top of page

Shark Scoop - October 9, 2022

Updated: Oct 9, 2022

Shark Scoop is a weekly roundup of five stories that examine developments in global, national, and local news, as well as a top headline in entertainment and sports.


Amazon Suspends Employees On Staten Island After Protest

Amazon warehouse facility on Staten Island. (Photo: Michael Nagle for Bloomberg via Getty Images)

On Tuesday, Oct. 4, Amazon suspended more than two dozen of its employees at a warehouse in Staten Island. The workers had refused to work their shift the previous evening after a cardboard compactor caught on fire. On Monday night, more than 500 workers took part in a “work stoppage,” protesting “abnormally dangerous working conditions,” a 25-cent raise some workers received recently and Amazon not recognizing the union. According to the Amazon Labor Union, employees complained of inhaling toxic fumes after the fire, while their managers instructed them to go back to work. While an investigation takes place, the employees will be on paid suspension. Amazon has also confirmed the suspension, saying it respects the employees’ right to protest, but does not find it appropriate for them to occupy work spaces while doing so.

In the Wake of Ian, Southwest Floridians Demand More Aid

Kenny Cripe went into his home in St. James, Fla, after the hurricane to retrieve clean drinking water for his neighbors. (Photo: Hilary Swift via New York Times)

Florida residents are combing through the wreckage left behind after Hurricane Ian made landfall on Sept. 29. While some praised Florida governor Ron DeSantis for his response, many are still criticizing federal response and aid. Residents have said that they not only are having trouble applying for federal disaster relief, but they have also not seen much evidence of federal aid on the ground. The Federal Emergency Management Agency (FEMA) is in charge of coordinating a response from federal agencies to a disaster of this magnitude, working alongside state and local governments. Over the last few decades following natural disasters, however, FEMA has faced repeated criticism for its slow emergency response.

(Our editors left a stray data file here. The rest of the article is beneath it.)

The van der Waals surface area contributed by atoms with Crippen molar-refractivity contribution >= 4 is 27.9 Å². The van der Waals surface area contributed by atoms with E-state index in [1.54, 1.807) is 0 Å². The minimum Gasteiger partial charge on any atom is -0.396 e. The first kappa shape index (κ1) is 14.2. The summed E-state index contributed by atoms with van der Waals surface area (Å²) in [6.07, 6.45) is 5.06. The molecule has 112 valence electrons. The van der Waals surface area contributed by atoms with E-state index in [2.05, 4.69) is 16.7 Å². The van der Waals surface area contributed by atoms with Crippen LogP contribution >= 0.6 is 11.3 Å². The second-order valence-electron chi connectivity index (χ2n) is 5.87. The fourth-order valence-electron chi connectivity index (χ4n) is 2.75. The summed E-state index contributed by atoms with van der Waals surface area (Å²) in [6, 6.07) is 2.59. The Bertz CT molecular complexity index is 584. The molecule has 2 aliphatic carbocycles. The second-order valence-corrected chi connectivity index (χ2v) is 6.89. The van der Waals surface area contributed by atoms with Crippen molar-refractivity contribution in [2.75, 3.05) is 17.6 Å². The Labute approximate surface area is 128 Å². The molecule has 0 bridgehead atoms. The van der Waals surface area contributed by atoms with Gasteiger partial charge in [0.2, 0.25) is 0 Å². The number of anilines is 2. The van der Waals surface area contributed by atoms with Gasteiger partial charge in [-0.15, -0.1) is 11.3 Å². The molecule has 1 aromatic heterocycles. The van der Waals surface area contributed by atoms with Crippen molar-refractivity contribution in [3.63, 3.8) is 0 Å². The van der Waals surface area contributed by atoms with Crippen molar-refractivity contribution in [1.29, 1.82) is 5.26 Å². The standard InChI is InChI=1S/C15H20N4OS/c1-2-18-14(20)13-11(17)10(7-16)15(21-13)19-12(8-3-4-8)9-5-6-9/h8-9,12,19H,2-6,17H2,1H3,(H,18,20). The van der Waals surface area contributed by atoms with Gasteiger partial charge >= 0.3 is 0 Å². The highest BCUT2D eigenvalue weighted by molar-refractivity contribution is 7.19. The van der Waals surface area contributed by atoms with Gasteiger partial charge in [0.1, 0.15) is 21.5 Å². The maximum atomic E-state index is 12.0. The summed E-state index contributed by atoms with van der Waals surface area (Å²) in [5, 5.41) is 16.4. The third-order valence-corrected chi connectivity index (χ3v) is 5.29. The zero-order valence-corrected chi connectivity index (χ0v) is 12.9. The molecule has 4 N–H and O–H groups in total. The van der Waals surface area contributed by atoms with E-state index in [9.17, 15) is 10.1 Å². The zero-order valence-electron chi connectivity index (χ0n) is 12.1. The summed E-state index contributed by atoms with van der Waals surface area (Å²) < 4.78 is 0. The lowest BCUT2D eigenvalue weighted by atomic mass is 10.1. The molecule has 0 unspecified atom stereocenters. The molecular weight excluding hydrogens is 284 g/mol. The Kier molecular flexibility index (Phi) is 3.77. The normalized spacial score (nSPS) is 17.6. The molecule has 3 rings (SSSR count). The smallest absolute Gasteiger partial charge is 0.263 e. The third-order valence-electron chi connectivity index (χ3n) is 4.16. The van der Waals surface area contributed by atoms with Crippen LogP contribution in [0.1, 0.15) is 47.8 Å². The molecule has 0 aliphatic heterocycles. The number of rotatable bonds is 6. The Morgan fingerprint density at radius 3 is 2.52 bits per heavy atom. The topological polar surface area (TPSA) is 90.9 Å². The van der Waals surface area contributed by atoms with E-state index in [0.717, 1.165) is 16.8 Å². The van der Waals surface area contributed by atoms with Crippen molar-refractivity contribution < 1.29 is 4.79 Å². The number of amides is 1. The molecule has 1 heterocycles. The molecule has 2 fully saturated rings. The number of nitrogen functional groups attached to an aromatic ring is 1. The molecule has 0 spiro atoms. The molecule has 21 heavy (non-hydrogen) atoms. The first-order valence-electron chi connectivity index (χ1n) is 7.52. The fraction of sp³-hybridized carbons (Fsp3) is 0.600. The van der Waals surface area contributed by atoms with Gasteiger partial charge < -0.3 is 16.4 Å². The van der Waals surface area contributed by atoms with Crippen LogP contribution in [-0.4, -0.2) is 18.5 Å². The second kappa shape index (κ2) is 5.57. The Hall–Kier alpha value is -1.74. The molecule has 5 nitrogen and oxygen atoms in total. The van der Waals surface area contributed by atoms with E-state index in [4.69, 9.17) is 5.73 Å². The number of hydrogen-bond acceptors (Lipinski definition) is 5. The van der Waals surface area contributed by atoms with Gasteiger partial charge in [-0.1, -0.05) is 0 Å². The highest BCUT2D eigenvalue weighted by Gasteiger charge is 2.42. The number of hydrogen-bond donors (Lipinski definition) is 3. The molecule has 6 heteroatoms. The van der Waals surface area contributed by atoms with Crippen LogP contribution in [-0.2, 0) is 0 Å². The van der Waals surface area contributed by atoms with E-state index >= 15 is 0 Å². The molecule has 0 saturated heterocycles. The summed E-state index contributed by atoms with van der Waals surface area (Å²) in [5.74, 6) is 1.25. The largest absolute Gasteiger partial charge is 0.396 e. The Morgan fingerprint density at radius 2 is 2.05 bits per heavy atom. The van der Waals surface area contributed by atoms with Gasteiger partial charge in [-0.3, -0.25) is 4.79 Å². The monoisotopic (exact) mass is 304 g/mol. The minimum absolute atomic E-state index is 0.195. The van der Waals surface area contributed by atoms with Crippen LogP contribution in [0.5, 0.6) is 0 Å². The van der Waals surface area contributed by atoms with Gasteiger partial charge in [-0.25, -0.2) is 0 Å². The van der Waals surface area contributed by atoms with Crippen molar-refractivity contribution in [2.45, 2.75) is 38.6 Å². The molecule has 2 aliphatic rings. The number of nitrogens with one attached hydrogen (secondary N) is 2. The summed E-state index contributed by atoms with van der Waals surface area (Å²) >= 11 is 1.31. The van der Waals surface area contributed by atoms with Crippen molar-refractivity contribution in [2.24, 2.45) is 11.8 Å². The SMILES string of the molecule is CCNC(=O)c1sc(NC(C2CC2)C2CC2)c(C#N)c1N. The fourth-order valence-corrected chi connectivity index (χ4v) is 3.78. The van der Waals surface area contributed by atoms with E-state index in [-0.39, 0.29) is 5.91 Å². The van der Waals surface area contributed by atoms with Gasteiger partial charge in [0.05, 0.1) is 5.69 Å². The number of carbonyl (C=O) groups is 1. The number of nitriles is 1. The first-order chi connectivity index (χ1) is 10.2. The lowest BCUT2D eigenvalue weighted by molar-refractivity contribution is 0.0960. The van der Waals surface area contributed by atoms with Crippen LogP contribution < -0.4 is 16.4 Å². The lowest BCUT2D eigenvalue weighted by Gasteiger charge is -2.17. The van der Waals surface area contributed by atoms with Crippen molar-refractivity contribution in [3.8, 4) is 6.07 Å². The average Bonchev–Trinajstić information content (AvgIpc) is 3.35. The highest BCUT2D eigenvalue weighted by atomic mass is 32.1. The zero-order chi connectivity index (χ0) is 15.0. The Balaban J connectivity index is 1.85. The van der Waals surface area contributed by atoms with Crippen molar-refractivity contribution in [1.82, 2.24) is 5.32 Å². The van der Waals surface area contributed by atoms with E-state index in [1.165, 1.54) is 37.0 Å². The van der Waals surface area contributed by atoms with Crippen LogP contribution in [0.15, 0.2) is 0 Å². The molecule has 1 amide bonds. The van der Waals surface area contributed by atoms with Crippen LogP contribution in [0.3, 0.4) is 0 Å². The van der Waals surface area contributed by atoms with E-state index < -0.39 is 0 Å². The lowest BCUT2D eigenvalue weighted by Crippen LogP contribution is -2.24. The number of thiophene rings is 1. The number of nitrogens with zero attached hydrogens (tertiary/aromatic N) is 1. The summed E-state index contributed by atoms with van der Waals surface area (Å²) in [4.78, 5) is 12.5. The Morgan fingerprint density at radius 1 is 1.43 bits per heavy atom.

Protests Continue in Iran, Spread Around the World

A protester cuts her hair as an act of solidarity with Iranian women during a protest in Istanbul on Sunday, Oct.3 2022. (Photo: Bulent Kilic for AFP via Getty Images)

Following the death of 22-year-old Mahsa Amini, known by her Kurdish surname Jina, protests have erupted throughout Iran, gathering momentum for weeks. Amini died in September after being arrested and detained by morality police — a unit dedicated to enforcing dress codes for women, including wearing the compulsory headscarf — sparking outrage, especially amongst Iranian women who are now at the forefront of the movement. As dozens have been killed in the unrest in Iran, demonstrations have also spread across the world, with protesters gathering in cities like Paris, Istanbul, Kabul, and Washington D.C. to push back against the Iranian regime and stand in solidarity with Iranian women.

Liverpool to Host 2023 Eurovision

On Friday, organizers of the Eurovision Song Contest announced that Liverpool will host the competition in 2023. (Photo: Alessandro Grassani via New York Times)

Organizers of the Eurovision Song Contest announced on Friday that Liverpool will host the competition in 2023. The contest, one of Europe’s premier cultural events, will be held at M&S Bank Arena on May 13, 2023. While Ukraine earned the right to host next year’s competition following their victory in this year’s contest, the country was ruled out as a host as it could not provide “security and operational guarantees,” organizers said. Britain, the runner-up of last year’s contest, was instead named host. Liverpool was selected as the host city, out of a list of six, including Glasgow, Birmingham, Leeds, Manchester, Newcastle and Sheffield.

Report Details Systemic Abuse in Women’s Soccer

The Portland Thorns and the Houston Dash paused their game last October to honor survivors of sexual abuse and to protest the national Women’s Soccer League’s handling of allegations. (Photo: Soobum Im for USA Today Sports via Reuters)

In an investigative report released on Monday, known as the Yates report, the United States Soccer Federation found sexual misconduct, verbal and emotional abuse by coaches in the National Women’s Soccer League and issued warnings that girls face abuse in youth soccer as well. The highly anticipated report was published a year after players outraged by the culture of abuse refused to take the field. Along with detailing the abuse in the sport, the report also made recommendations it said should be adopted by U.S. Soccer or the women’s league. Some of these recommendations included: “making a public list of individuals suspended or barred by U.S. Soccer, meaningfully vetting coaches when licensing them, requiring investigations into accusations of abuse, making clear policies and rules around acceptable behavior and conduct, and hiring player safety officers, among other requirements.”

12 views0 comments

Recent Posts

See All
bottom of page